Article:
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Types of Beer in Germany

Last update: 2024-05-03

Germany is known for its rich beer culture and variety of beer styles. With over 1,300 breweries across the country, Germany produces over 5,000 different beers. Here is an overview of the major types of beer brewed in Germany:

Lager

Lagers are the most common type of beer in Germany. They are bottom-fermented and stored at colder temperatures to mature. Some popular German lager styles include:

Pilsner

Pilsner originated in the Czech city of Plzen, but German-style pilsners are pale, crisp, and refreshing lagers with a dry finish and moderate hop bitterness. Examples include Bitburger Pils and Warsteiner Pilsner.

Pilsner Urquell can. Pilsner Urquell is a Czech lager brewed by the Pilsner Urquell Brewery and the world's first bl

Helles

Helles means "bright" in German. This style is a pale golden lager with low bitterness, subtle malt sweetness, and medium body. Some well-known brands are Paulaner Original Munich Lager and Weihenstephaner Original.

Paulaner Munich lager bottles and box

Dunkel

Dunkel is German for "dark." Dunkel lagers are full-bodied, malty beers with chocolate and roast flavors. Examples are Ayinger Altbairisch Dunkel and Franconian Dunkel from Weltenburger Kloster Brewery.

dark beer Alt Berchinger Dunkel Winkler Bärenbräu seit 1826 Berching Upper Palatinate Bavaria Germany

Schwarzbier

Meaning "black beer," schwarzbiers are dark lagers that combine light roastiness with moderate bitterness. Try Köstritzer Schwarzbier and Schwarze Schwester Dunkel from Oettinger Brewery.

A bottle of Monchshof Schwarzbier. A dark beer imported from Kulmbach Germany, isolated on white background

Bock

Bock is a strong lager ranging from amber to dark brown in color. It has a clean, rich malty taste and higher alcohol content. Famous bocks are Einbecker Ur-Bock Dunkel and Aecht Schlenkerla Rauchbier Weizenbock.

Bottle Einbecker Ur Bock

Kellerbier / Zwickelbier

Unfiltered lagers that undergo lagering in deep cellars. They have a hazy appearance and robust flavor. Great examples are Mahr's Kellerbier and Schlösser Alt Kellerbier.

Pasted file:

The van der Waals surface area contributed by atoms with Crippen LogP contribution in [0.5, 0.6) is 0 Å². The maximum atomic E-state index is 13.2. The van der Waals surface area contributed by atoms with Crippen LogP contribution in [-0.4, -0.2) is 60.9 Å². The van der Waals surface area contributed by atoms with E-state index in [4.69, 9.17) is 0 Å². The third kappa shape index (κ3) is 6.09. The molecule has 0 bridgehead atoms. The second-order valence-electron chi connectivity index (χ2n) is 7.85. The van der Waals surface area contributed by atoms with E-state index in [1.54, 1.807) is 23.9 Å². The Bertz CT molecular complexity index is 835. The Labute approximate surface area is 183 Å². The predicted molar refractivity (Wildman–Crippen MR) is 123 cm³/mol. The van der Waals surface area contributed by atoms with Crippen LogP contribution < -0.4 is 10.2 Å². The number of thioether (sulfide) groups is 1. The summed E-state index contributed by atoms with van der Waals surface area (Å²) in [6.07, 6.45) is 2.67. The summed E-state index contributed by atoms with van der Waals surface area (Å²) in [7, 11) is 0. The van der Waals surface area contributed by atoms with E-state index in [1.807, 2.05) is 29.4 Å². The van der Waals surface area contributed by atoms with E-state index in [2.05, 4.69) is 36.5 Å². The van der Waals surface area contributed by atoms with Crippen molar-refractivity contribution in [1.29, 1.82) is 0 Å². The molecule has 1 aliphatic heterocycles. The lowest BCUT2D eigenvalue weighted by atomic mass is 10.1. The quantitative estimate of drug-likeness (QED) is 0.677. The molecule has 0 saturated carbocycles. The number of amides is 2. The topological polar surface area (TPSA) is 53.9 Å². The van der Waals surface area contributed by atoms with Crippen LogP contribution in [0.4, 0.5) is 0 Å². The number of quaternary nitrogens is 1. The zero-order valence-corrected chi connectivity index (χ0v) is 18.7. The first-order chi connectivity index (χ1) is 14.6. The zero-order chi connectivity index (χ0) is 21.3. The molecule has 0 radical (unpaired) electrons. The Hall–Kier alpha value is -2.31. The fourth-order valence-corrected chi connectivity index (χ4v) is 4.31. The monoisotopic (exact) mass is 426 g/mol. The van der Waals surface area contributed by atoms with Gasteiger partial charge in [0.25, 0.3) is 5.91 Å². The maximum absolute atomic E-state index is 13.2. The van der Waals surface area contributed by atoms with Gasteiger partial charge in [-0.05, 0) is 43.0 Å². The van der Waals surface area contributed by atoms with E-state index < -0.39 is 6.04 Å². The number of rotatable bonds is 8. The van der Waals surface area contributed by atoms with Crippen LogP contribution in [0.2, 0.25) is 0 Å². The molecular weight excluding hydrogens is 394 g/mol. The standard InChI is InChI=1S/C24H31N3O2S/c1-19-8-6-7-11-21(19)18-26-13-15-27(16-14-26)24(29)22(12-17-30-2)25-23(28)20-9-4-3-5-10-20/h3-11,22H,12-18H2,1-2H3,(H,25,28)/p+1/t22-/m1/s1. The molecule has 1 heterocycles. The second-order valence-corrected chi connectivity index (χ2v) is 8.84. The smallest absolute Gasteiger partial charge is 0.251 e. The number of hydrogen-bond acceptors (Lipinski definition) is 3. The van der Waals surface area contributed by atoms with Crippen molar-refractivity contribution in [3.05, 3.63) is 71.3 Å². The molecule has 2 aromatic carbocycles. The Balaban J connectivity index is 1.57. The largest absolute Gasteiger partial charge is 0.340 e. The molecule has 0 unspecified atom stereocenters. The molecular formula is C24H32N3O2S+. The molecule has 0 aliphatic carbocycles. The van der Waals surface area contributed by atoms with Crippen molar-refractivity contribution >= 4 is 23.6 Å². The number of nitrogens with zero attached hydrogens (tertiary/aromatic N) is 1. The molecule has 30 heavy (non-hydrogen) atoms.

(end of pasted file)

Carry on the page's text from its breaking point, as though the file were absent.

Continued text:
Bottles of Hacker-Pschorr German Kellerbier

Wheat Beer

Wheat beers are top-fermented brews made with a high proportion of wheat. German styles include:

Weizenbier / Weissbier

Made with at least 50% wheat malt, these cloudy "white beers" have pronounced fruity and spicy flavors plus a creamy mouthfeel. Try Paulaner Hefe-Weizen or Erdinger Weissbier.

Bottles of Erdinger Weißbier German wheat beer

Dunkelweizen

The dark version of weizenbier, with a medium body and notes of banana, clove, and caramel. Schneider Weisse Original is a classic example.

G Schneider & Sohn Schneider Weisse wheat beer, Idstein, Hesse, Germany

Weizenbock

A strong, dark wheat beer with a bold malty flavor and warming alcohol presence. Look for Weihenstephaner Hefeweissbier Dunkel.

Weihenstephaner Hefeweizen beer bottle

Berliner Weisse

A tart, refreshing Berlin specialty brewed with lactobacillus bacteria. It has a lemon citrus tartness and low alcohol content. Try Berliner Kindl Weisse or 1809 Berliner Style Weisse.

Samuel Adams Berliner Weisse on ice. From the Boston Beer Company. Based on sales in 2016, it is the second largest craft

Regional Styles

Germany has many small regional breweries producing distinctive local styles, such as:

  • Kölsch - pale, delicate beer from Cologne with soft fruit accents. Früh Kölsch is the market leader.
  • Altbier - Düsseldorf's signature reddish-brown ale with robust hop bitterness. Try Bolten Alt or Schlüssel Alt.